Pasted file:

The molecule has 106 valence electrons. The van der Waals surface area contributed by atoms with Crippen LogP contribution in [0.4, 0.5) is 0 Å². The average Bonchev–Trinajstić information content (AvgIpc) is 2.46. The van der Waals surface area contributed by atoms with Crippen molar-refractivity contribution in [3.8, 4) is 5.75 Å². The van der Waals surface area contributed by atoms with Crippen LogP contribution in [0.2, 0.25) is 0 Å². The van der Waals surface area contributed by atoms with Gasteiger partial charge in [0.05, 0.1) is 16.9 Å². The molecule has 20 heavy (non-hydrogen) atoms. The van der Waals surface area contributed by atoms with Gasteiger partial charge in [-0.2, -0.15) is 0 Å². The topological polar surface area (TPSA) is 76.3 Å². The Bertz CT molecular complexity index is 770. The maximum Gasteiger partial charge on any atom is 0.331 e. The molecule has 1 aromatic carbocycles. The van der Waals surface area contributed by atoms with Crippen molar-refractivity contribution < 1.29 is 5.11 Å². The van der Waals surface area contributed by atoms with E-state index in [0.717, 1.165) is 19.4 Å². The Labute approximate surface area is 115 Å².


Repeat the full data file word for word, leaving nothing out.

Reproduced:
The molecule has 106 valence electrons. The van der Waals surface area contributed by atoms with Crippen LogP contribution in [0.4, 0.5) is 0 Å². The average Bonchev–Trinajstić information content (AvgIpc) is 2.46. The van der Waals surface area contributed by atoms with Crippen molar-refractivity contribution in [3.8, 4) is 5.75 Å². The van der Waals surface area contributed by atoms with Crippen LogP contribution in [0.2, 0.25) is 0 Å². The van der Waals surface area contributed by atoms with Gasteiger partial charge in [0.05, 0.1) is 16.9 Å². The molecule has 20 heavy (non-hydrogen) atoms. The van der Waals surface area contributed by atoms with Gasteiger partial charge in [-0.2, -0.15) is 0 Å². The topological polar surface area (TPSA) is 76.3 Å². The Bertz CT molecular complexity index is 770. The maximum Gasteiger partial charge on any atom is 0.331 e. The molecule has 1 aromatic carbocycles. The van der Waals surface area contributed by atoms with Crippen molar-refractivity contribution < 1.29 is 5.11 Å². The van der Waals surface area contributed by atoms with E-state index in [0.717, 1.165) is 19.4 Å². The Labute approximate surface area is 115 Å².